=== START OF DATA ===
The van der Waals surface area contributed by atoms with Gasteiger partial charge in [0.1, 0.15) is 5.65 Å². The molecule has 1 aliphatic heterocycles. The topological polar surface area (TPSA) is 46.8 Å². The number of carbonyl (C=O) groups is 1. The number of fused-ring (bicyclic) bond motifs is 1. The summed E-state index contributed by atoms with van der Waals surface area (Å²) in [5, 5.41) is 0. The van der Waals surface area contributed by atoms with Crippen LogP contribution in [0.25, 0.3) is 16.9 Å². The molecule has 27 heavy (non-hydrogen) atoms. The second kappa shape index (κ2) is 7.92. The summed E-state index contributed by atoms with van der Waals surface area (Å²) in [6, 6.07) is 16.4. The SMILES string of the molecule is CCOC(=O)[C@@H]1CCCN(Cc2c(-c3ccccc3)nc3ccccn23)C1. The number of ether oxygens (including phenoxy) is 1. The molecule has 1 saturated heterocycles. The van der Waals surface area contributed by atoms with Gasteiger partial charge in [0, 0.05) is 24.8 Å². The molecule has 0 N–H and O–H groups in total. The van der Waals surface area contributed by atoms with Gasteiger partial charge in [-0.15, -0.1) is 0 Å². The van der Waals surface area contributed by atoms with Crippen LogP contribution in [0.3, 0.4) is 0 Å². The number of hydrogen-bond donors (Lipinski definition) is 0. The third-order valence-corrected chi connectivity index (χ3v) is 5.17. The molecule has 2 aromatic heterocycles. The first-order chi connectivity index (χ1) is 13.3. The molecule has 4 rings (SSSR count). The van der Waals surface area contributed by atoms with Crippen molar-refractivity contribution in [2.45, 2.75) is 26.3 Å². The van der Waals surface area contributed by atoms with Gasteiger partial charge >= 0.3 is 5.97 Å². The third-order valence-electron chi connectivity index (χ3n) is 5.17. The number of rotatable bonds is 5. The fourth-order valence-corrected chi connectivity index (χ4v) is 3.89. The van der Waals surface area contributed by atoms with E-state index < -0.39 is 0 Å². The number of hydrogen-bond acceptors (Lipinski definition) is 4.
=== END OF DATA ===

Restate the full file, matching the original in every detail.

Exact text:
The van der Waals surface area contributed by atoms with Gasteiger partial charge in [0.1, 0.15) is 5.65 Å². The molecule has 1 aliphatic heterocycles. The topological polar surface area (TPSA) is 46.8 Å². The number of carbonyl (C=O) groups is 1. The number of fused-ring (bicyclic) bond motifs is 1. The summed E-state index contributed by atoms with van der Waals surface area (Å²) in [5, 5.41) is 0. The van der Waals surface area contributed by atoms with Crippen LogP contribution in [0.25, 0.3) is 16.9 Å². The molecule has 27 heavy (non-hydrogen) atoms. The second kappa shape index (κ2) is 7.92. The summed E-state index contributed by atoms with van der Waals surface area (Å²) in [6, 6.07) is 16.4. The SMILES string of the molecule is CCOC(=O)[C@@H]1CCCN(Cc2c(-c3ccccc3)nc3ccccn23)C1. The number of ether oxygens (including phenoxy) is 1. The molecule has 1 saturated heterocycles. The van der Waals surface area contributed by atoms with Gasteiger partial charge in [0, 0.05) is 24.8 Å². The molecule has 0 N–H and O–H groups in total. The van der Waals surface area contributed by atoms with Gasteiger partial charge in [-0.15, -0.1) is 0 Å². The van der Waals surface area contributed by atoms with Crippen LogP contribution in [0.3, 0.4) is 0 Å². The number of hydrogen-bond donors (Lipinski definition) is 0. The third-order valence-corrected chi connectivity index (χ3v) is 5.17. The molecule has 2 aromatic heterocycles. The first-order chi connectivity index (χ1) is 13.3. The molecule has 4 rings (SSSR count). The van der Waals surface area contributed by atoms with Crippen molar-refractivity contribution in [2.45, 2.75) is 26.3 Å². The van der Waals surface area contributed by atoms with Gasteiger partial charge >= 0.3 is 5.97 Å². The third-order valence-electron chi connectivity index (χ3n) is 5.17. The number of rotatable bonds is 5. The fourth-order valence-corrected chi connectivity index (χ4v) is 3.89. The van der Waals surface area contributed by atoms with E-state index < -0.39 is 0 Å². The number of hydrogen-bond acceptors (Lipinski definition) is 4.